WELLINGTON, New Zealand — Sweden produced a drab opening Women's World Cup performance on a gloomy night of mist and rain but managed to pull off a surprisingly difficult 2-1 victory to fend off plucky South Africa on Sunday.
South Africa caught Sweden off guard when Hildah Magaia scored in the 48th minute to take a shocking lead in the Group G match while threatening to notch the first major upset of the tournament.
Sweden had dominated a scoreless first half with 71% of possession and eight corners, but there was something lacking in its performance. Sweden looked lost after halftime and South Africa took advantage when Thembi Kgatlana dropped behind the defense and struck a high shot that keeper Zecira Musovic could only parry.
Magaia hurled herself forward with such force she was carried into the goal along with the ball. She rolled into the back of the net and layed there for several moments and was eventually substituted.
Sweden, which hadn’t lost a World Cup group match since 2003 and was expected to ease past 54th-ranked South Africa, suddenly seemed in danger.
But Sweden got on the board in the 64th minute with Fridolina Rolfo’s equalizer. Amanda Ilestedt then produced a perfect header from a corner with a minute left in regulation to help Sweden escape at the end of an unimpressive opening game effort.
The Banyana Banyana had danced from their team bus into the dressing room before the match, and looked likely to dance their way out before Ilestedt’s late goal briefly suppressed that celebration. After time to reflect on its performance, South Africa was satisfied with its performance.
“They came off a bit disappointed because of the loss because we thought we could have got a better result,” South Africa coach Desiree Ellis said. “But the way we played, we are very proud of that. We stuck to the game plan. We knew we’d get goals on transition. We knew we'd get chances.
“We scored and that is our that is one of our strengths," Ellis continued. "We have the speed up front, we have the skill upfront, we have this skill within the midfield and defensively we were really, really good and that is a big plus for us.”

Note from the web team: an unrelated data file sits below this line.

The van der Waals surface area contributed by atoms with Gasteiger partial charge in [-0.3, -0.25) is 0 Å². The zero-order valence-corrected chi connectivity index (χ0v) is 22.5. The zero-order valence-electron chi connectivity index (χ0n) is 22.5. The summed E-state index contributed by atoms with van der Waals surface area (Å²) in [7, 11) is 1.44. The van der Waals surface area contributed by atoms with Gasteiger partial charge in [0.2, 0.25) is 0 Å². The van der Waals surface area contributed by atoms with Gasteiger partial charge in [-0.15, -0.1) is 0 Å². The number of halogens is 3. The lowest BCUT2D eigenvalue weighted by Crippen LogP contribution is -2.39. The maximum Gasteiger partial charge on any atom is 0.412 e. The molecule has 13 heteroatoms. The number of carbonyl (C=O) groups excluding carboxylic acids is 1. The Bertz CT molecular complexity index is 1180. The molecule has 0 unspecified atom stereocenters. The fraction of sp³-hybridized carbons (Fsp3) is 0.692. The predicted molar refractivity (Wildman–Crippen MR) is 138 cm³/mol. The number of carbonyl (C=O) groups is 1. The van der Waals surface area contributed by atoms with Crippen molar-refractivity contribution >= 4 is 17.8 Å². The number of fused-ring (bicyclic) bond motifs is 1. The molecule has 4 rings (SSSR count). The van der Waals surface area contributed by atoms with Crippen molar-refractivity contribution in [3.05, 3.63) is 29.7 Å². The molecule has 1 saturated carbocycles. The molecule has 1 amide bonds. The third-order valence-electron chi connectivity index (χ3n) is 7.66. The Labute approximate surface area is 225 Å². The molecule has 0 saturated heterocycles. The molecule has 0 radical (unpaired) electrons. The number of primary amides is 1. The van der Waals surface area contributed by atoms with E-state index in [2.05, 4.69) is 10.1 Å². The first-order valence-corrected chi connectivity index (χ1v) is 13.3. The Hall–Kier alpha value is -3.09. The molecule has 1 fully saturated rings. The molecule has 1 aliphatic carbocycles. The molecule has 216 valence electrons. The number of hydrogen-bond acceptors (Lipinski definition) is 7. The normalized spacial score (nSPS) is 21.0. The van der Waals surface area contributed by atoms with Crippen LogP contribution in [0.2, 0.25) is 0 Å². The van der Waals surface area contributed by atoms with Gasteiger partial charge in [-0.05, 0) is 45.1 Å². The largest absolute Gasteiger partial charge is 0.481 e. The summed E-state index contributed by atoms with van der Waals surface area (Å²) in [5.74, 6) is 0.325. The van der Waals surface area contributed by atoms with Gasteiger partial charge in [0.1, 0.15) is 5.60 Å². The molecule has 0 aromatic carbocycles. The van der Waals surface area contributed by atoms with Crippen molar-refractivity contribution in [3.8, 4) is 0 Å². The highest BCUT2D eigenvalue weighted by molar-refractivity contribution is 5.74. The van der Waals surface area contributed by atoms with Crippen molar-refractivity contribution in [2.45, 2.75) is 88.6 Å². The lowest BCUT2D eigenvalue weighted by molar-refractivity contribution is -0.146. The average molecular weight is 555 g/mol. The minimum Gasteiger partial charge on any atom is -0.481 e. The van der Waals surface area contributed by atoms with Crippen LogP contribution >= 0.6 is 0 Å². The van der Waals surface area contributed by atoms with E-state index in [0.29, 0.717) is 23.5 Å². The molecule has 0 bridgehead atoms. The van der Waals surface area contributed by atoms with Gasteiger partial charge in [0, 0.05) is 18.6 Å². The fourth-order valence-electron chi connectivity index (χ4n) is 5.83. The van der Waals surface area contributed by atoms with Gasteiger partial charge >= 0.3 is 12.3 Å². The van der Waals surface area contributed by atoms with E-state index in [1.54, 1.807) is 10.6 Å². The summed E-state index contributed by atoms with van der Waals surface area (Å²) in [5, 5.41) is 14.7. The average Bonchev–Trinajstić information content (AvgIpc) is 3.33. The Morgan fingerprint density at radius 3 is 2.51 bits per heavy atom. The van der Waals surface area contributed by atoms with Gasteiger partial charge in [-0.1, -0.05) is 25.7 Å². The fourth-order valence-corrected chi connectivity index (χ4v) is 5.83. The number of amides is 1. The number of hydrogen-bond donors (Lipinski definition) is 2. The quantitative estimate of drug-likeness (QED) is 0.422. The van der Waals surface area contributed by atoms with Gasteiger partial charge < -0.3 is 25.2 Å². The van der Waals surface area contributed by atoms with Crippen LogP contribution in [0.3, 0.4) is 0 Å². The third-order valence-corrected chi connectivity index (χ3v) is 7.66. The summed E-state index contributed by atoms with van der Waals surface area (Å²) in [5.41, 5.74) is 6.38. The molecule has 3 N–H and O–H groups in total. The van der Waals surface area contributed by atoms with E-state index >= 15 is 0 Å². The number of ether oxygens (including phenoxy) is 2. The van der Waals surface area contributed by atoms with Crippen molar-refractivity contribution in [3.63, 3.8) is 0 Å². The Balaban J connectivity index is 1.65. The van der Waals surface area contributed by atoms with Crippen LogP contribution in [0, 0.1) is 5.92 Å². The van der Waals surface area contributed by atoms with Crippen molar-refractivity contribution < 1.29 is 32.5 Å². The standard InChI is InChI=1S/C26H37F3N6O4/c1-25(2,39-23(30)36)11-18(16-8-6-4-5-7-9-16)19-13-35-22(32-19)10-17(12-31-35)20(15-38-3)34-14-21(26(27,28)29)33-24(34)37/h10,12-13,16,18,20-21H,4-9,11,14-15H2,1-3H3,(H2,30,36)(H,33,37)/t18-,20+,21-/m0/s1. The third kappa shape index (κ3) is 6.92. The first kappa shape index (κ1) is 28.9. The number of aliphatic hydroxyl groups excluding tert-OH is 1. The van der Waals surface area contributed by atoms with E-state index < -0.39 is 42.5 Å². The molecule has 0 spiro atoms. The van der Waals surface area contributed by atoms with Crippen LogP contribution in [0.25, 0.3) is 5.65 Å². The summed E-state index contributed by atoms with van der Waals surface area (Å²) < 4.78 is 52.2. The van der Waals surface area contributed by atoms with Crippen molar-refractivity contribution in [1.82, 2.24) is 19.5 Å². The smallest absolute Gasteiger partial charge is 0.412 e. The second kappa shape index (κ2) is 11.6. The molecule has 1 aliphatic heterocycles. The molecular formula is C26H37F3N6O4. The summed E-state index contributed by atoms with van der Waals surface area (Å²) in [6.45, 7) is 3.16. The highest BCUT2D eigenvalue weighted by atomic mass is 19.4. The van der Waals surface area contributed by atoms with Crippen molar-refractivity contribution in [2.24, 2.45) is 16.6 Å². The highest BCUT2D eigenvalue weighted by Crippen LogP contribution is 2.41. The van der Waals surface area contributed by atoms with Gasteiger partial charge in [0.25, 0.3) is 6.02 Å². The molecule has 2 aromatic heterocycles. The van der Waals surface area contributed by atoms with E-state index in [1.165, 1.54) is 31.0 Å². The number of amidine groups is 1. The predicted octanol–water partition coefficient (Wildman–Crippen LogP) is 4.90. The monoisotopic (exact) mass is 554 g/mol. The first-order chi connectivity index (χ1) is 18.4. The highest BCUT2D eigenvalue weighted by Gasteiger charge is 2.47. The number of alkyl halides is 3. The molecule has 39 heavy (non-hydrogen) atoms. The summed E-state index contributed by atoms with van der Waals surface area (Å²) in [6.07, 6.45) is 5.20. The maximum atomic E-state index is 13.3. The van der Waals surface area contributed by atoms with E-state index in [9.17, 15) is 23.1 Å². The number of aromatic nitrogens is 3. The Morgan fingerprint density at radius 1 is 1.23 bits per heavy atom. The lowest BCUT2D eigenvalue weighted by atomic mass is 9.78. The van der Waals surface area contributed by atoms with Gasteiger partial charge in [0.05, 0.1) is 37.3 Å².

South Africa adopted a new uniform of all black on Friday which contrasted with Sweden’s bright yellow. There was also a contrast of styles as Sweden built painstakingly from the back and was at its best at set pieces, while South Africa excelled on the counter-attack.
Often it caught Sweden napping with quick touches which sped the ball forward and behind the defense. Magaia's goal was a rich return for a team that refused to be intimidated by Sweden’s record and reputation — the Blagult are ranked third in the world.
It was South Africa that often looked sharpest and did more to lift the gloom of the evening.
Rain began falling in Wellington about two hours before kickoff and continued steadily, sometimes heavily into the match, glazing the pitch and making it slick in places. The wind, usually omnipresent in Wellington and a factor when Spain met Costa Rica on Friday, was absent and the harbor which flanks Wellington Regional Stadium on its eastern side, was glassy.
Without wind, Sweden was able to use the long ball effectively in the first half.
In the second, having been shaken into action by the possibility of its first loss in a World Cup group match in 20 years, Sweden became more precise and Ilestedt’s goal resulted from set piece solidity and clinical execution.
“We are really positive about the win, really happy,” Ilestedt said. “They scored the first goal, and to win this kind of a game and score two goals, it’s something we will bring further on. Obviously we were really happy about the three points. That’s what matters right now.”
Ilestedt’s 89th minute goal, a masterpiece at the end of a match in which Sweden seldom sparkled.
The ball was swept in for Sweden’s 11th corner of the match and Ilestedt was perfectly placed to head the ball down and into the net. It was a cruel blow to South Africa who played with great courage and shocked Sweden with the first goal of the match. But it put Sweden’s campaign on track, giving them an expected early lead in Group G.
WHY IT MATTERS
Sweden hadn’t lost a World Cup group match since 2003 and for a moment on Friday that record looked in jeopardy. But goals from Rolfo and Ilestedt, the second with moments left, allowed Sweden to grab an expected Group G win. It wasn’t impressive and Sweden will have to improve.
Italy and Argentina, the other teams in Group G, received a warning not to overlook South Africa after its plucky performance.
Italy and Argentina meet in the next match in Group G in Auckland on Monday. Both will have watched and noted South Africa’s performance. The group suddenly looks tighter than expected.
South Africa plays Argentina in Dunedin on Friday and Sweden faces Italy in Wellington on Saturday.